"Let such caricatures of poor King Canute, as President George W. Bush, Jr., howl their denials, while they can still be heard. Let him shriek in futile rage against those thunderous winds of chaos which were already hurling themselves against the increasingly bankrupt national financial systems of the world. That chaos, now excited to the greater turbulence caused by the desperate antics of such poor, enraged fools as he, now descends with its own added uncontrollable fury, upon our hapless, present world monetary-financial system. So, now, just a few weeks following our modern Canute's recent claims of electoral victory, the oncoming waves of a great storm of global breakdown crisis are striking on the gates of the governments of the world, and are already pounding the hoaxster's illusion of Bush's economic recovery to shreds. The terminal breakdown crisis of the 1971-2004 world monetary system is thus now fully under way."

Now, my answer to that question, which was prompted by this paragraph I just read to you, was that this was obviously not a prophecy by me. I don't prophesy tsunamis. But it does have another lesson we must learn from it.

First of all, when the tsunami was known to the U.S., the U.S.—as Debra just said—did absolutely nothing, from the Presidency, from the official institutions, nothing to warn people in those parts of the Indian Ocean whose lives could still have been saved, from the effects of the tsunami. Nothing was done.

The thing got up to a G-7 or someone of that rank in the State Department, and according to him, it stopped there, because he had no authority to go further. Nothing was done. Obviously, tens of thousands of people who might have lived, died as a result of that negligence by the United States. But worse, as Debra has indicated, four days passed before the President of the United States had anything to say of relevance about that catastrophe, or proposed anything to do to deal with the effects of the greatest international catastrophe in modern history.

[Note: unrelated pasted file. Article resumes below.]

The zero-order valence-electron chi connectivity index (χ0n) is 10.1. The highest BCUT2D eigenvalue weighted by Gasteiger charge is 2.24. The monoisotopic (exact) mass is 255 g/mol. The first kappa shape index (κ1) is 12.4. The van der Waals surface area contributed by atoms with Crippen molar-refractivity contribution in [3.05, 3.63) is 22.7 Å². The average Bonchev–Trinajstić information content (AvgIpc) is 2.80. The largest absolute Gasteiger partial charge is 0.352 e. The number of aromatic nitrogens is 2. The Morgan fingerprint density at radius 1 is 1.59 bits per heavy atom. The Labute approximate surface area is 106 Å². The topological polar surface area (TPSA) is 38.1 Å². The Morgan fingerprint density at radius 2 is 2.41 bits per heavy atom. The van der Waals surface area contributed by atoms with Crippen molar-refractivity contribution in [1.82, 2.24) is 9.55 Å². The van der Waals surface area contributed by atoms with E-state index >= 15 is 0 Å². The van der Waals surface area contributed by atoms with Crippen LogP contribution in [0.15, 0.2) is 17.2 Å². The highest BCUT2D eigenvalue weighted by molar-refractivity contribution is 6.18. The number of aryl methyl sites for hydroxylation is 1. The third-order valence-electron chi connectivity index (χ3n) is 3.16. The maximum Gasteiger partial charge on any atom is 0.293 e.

Now, the question is this, the question posed to me on the 4th of January. Was I being prophetic in some ironical way, when back in November when I wrote that first paragraph of that article? No, but this is the nature of history.

You know, the history of mankind on this planet, which is probably about 2 million years long, so far—if we don't make a mess of it, it may continue—it's been besieged by natural catastrophes. Gradually over the period of passing generations, with the help of science, we've learned to deal with some of these castastrophes, to anticipate them, to ameliorate their effects, to control them; in some cases, even prevent them. And we would hope that that would continue. But natural catastrophes are a part of living on this planet. And therefore, what happens is, mankind has a system of government, a system of society. Everything seems to be going according to plan, and then something intervenes, a natural catastrophe, either foreseen or not foreseen. And the whole culture is put into jeopardy.

For example, about sixteen hundred years before Christ, you had an explosion on the island of Thera, in the middle of the Mediterranean, something like this type. It just blew the whole island apart—fragments still exist today—but the island was blown apart, and the entire region was subjected to an effect like this, that we saw in the Indian Ocean. And much of civilization of that period, in that part of the world, was wiped out by the effects of that sort of thing.